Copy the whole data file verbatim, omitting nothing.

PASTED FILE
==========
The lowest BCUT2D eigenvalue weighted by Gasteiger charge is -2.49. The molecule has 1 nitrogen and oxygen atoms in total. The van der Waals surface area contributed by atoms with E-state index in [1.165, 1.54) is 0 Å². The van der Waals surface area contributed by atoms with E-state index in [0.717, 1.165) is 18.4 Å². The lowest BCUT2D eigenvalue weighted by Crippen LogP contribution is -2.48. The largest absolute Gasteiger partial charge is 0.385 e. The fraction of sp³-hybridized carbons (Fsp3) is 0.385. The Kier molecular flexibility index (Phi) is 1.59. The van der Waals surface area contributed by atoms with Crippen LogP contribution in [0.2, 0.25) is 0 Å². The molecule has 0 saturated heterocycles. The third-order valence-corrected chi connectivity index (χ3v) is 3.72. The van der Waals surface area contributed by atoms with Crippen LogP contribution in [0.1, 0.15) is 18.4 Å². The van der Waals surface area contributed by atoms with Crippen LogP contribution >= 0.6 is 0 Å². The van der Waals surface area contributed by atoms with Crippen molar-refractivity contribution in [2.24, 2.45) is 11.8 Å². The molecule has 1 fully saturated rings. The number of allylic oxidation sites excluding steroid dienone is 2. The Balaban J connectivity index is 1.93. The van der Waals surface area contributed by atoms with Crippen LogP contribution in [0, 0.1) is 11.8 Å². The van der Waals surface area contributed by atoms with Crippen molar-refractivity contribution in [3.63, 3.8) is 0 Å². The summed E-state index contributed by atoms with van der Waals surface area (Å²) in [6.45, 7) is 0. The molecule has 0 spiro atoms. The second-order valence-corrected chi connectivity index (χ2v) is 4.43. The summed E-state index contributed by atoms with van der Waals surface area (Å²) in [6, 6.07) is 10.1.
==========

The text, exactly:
The lowest BCUT2D eigenvalue weighted by Gasteiger charge is -2.49. The molecule has 1 nitrogen and oxygen atoms in total. The van der Waals surface area contributed by atoms with E-state index in [1.165, 1.54) is 0 Å². The van der Waals surface area contributed by atoms with E-state index in [0.717, 1.165) is 18.4 Å². The lowest BCUT2D eigenvalue weighted by Crippen LogP contribution is -2.48. The largest absolute Gasteiger partial charge is 0.385 e. The fraction of sp³-hybridized carbons (Fsp3) is 0.385. The Kier molecular flexibility index (Phi) is 1.59. The van der Waals surface area contributed by atoms with Crippen LogP contribution in [0.2, 0.25) is 0 Å². The molecule has 0 saturated heterocycles. The third-order valence-corrected chi connectivity index (χ3v) is 3.72. The van der Waals surface area contributed by atoms with Crippen LogP contribution in [0.1, 0.15) is 18.4 Å². The van der Waals surface area contributed by atoms with Crippen LogP contribution >= 0.6 is 0 Å². The van der Waals surface area contributed by atoms with Crippen molar-refractivity contribution in [2.24, 2.45) is 11.8 Å². The molecule has 1 fully saturated rings. The number of allylic oxidation sites excluding steroid dienone is 2. The Balaban J connectivity index is 1.93. The van der Waals surface area contributed by atoms with Crippen LogP contribution in [0, 0.1) is 11.8 Å². The van der Waals surface area contributed by atoms with Crippen molar-refractivity contribution in [3.63, 3.8) is 0 Å². The summed E-state index contributed by atoms with van der Waals surface area (Å²) in [6.45, 7) is 0. The molecule has 0 spiro atoms. The second-order valence-corrected chi connectivity index (χ2v) is 4.43. The summed E-state index contributed by atoms with van der Waals surface area (Å²) in [6, 6.07) is 10.1.